Last week, a federal appeals court unanimously upheld a lower court’s ruling that found work requirements for Medicaid enrollees in Arkansas do not advance the purpose of the health program, blocking the proposal in the state. Although the ruling applies only to Arkansas’s work requirements, it is likely to set a precedent for other legal challenges currently facing a slew of other states that have sought to implement similar proposals following guidance issued by the Trump Administration early last year. The National Council appreciates the work of fellow advocates standing against these harmful work requirements that make it harder for people with substance use disorders and mental illness to receive the care they need.
States are encouraged to tailor their Medicaid programs to address their residents’ unique challenges by creating demonstration programs via a mechanism called section 1115 waivers, which must first be approved by CMS before going into effect. Over the past three years, many states have submitted 1115 waivers, which have subsequently been approved by CMS, that would allow the states to require certain Medicaid recipients to report a number of hours per month of work or “community engagement” activities, such as volunteering or pursuing education, or risk losing their health coverage. Along the way, the Trump Administration has encouraged states to pursue these requirements despite ongoing legal challenges against them.
When Arkansas implemented its Medicaid work requirements in 2019, more than 18,000 people enrolled in the program (representing about one-quarter of the individuals subject to the new requirements) lost their health coverage in the first five months. These massive coverage losses were largely due to individuals failing to navigate the reporting requirements rather than failing to work the required number of hours. Some of the 18,000 people that lost coverage were likely exempt from the work requirements, but had difficulty navigating the new reporting systems or were unaware of their exemption status. The Arkansas work requirement proposal’s legal challenges had previously been paired with similar requirements in Kentucky, but Kentucky’s new Governor terminated the project rendering the legal case against the state moot.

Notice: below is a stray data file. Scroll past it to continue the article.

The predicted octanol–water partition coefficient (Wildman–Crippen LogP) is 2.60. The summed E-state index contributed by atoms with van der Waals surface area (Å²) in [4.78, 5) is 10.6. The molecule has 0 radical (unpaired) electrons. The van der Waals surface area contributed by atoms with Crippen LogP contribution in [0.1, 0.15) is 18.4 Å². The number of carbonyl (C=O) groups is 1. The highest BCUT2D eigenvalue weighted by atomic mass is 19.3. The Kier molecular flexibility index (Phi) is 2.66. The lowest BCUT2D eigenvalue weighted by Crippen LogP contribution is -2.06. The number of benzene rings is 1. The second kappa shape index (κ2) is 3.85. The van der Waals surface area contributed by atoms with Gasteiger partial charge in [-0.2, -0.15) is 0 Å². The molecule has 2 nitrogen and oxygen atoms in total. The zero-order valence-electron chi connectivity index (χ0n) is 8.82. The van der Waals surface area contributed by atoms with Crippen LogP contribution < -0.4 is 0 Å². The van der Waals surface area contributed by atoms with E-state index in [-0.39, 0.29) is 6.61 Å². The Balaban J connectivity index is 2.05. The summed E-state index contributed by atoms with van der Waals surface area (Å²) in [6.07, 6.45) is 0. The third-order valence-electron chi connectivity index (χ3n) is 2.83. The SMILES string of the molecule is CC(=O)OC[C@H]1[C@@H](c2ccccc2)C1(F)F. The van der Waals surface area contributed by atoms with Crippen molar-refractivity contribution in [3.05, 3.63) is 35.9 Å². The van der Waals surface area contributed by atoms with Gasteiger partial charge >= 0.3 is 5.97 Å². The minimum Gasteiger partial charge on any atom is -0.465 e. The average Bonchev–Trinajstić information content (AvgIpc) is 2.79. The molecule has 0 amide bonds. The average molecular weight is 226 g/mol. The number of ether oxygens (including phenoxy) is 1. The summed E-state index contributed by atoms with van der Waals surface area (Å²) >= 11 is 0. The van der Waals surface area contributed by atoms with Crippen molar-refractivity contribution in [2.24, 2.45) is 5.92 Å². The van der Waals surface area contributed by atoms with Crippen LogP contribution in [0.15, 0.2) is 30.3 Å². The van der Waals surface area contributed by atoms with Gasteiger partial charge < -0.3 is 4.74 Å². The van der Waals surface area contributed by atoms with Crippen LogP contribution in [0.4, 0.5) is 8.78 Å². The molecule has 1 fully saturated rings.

The US Court of Appeals for the District of Columbia agreed this week that the primary objective of Medicaid is to provide access to medical coverage. CMS disregarded that objective and instead attempted to justify the work requirements on the grounds that they would promote beneficiaries’ overall health by helping them become financially independent. The court ruled that “failure to consider whether the project will result in coverage loss is arbitrary and capricious,” on the part of CMS, which continues the halt on implementation of the new requirements.
Now that Arkansas’s Medicaid work requirement proposal has been struck down in multiple appeals courts, the Trump Administration may seek to continue the legal fight in a reconsideration before the full D.C. Circuit, or can elevate the appeal to the Supreme Court. Stay tuned to Capitol Connector for updates on these ongoing legal challenges against harmful Medicaid work requirements.